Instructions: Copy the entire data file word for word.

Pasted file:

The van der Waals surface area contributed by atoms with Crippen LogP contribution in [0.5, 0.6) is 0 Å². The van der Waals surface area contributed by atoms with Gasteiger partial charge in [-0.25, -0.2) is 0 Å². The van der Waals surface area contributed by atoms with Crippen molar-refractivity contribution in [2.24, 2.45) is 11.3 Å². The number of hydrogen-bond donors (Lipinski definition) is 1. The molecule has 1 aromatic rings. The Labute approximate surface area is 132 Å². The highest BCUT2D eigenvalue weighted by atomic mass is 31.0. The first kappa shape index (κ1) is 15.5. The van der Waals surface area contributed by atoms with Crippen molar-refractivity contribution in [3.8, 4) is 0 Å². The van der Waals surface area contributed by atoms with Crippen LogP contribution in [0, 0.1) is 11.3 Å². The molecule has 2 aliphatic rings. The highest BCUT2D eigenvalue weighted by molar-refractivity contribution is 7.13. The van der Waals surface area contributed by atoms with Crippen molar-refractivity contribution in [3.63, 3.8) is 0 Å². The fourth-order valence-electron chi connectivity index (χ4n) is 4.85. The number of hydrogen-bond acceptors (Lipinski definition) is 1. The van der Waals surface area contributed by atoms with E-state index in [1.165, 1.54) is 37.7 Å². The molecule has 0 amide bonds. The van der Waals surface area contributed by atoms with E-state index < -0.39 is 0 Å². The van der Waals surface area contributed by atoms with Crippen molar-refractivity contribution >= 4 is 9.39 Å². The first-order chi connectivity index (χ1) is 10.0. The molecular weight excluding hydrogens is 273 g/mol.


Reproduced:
The van der Waals surface area contributed by atoms with Crippen LogP contribution in [0.5, 0.6) is 0 Å². The van der Waals surface area contributed by atoms with Gasteiger partial charge in [-0.25, -0.2) is 0 Å². The van der Waals surface area contributed by atoms with Crippen molar-refractivity contribution in [2.24, 2.45) is 11.3 Å². The number of hydrogen-bond donors (Lipinski definition) is 1. The molecule has 1 aromatic rings. The Labute approximate surface area is 132 Å². The highest BCUT2D eigenvalue weighted by atomic mass is 31.0. The first kappa shape index (κ1) is 15.5. The van der Waals surface area contributed by atoms with Crippen molar-refractivity contribution in [3.8, 4) is 0 Å². The van der Waals surface area contributed by atoms with Crippen LogP contribution in [0, 0.1) is 11.3 Å². The molecule has 2 aliphatic rings. The highest BCUT2D eigenvalue weighted by molar-refractivity contribution is 7.13. The van der Waals surface area contributed by atoms with Crippen molar-refractivity contribution in [3.63, 3.8) is 0 Å². The fourth-order valence-electron chi connectivity index (χ4n) is 4.85. The number of hydrogen-bond acceptors (Lipinski definition) is 1. The van der Waals surface area contributed by atoms with E-state index in [1.165, 1.54) is 37.7 Å². The molecule has 0 amide bonds. The van der Waals surface area contributed by atoms with E-state index < -0.39 is 0 Å². The van der Waals surface area contributed by atoms with Crippen molar-refractivity contribution >= 4 is 9.39 Å². The first-order chi connectivity index (χ1) is 10.0. The molecular weight excluding hydrogens is 273 g/mol.